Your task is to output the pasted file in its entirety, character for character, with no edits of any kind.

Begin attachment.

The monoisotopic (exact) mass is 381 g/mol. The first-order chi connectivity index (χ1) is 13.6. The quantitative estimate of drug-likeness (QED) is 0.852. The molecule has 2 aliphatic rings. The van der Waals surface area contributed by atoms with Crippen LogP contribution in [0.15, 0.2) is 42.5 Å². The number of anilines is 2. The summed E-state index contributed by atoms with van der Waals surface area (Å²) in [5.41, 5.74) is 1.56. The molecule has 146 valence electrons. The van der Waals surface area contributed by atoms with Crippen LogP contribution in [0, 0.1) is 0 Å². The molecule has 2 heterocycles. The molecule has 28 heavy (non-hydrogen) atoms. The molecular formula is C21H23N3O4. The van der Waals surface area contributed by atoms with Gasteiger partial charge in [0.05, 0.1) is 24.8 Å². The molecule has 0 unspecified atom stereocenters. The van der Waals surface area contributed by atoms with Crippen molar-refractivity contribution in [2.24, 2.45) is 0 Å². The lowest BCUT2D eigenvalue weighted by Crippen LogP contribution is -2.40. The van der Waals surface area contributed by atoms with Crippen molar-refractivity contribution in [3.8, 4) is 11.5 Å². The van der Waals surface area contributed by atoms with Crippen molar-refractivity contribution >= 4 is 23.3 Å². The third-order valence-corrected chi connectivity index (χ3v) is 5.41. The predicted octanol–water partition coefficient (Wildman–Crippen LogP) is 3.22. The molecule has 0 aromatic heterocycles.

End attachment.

The monoisotopic (exact) mass is 381 g/mol. The first-order chi connectivity index (χ1) is 13.6. The quantitative estimate of drug-likeness (QED) is 0.852. The molecule has 2 aliphatic rings. The van der Waals surface area contributed by atoms with Crippen LogP contribution in [0.15, 0.2) is 42.5 Å². The number of anilines is 2. The summed E-state index contributed by atoms with van der Waals surface area (Å²) in [5.41, 5.74) is 1.56. The molecule has 146 valence electrons. The van der Waals surface area contributed by atoms with Crippen LogP contribution in [0, 0.1) is 0 Å². The molecule has 2 heterocycles. The molecule has 28 heavy (non-hydrogen) atoms. The molecular formula is C21H23N3O4. The van der Waals surface area contributed by atoms with Gasteiger partial charge in [0.05, 0.1) is 24.8 Å². The molecule has 0 unspecified atom stereocenters. The van der Waals surface area contributed by atoms with Crippen molar-refractivity contribution in [2.24, 2.45) is 0 Å². The lowest BCUT2D eigenvalue weighted by Crippen LogP contribution is -2.40. The van der Waals surface area contributed by atoms with Crippen molar-refractivity contribution in [3.8, 4) is 11.5 Å². The van der Waals surface area contributed by atoms with Crippen molar-refractivity contribution >= 4 is 23.3 Å². The third-order valence-corrected chi connectivity index (χ3v) is 5.41. The predicted octanol–water partition coefficient (Wildman–Crippen LogP) is 3.22. The molecule has 0 aromatic heterocycles.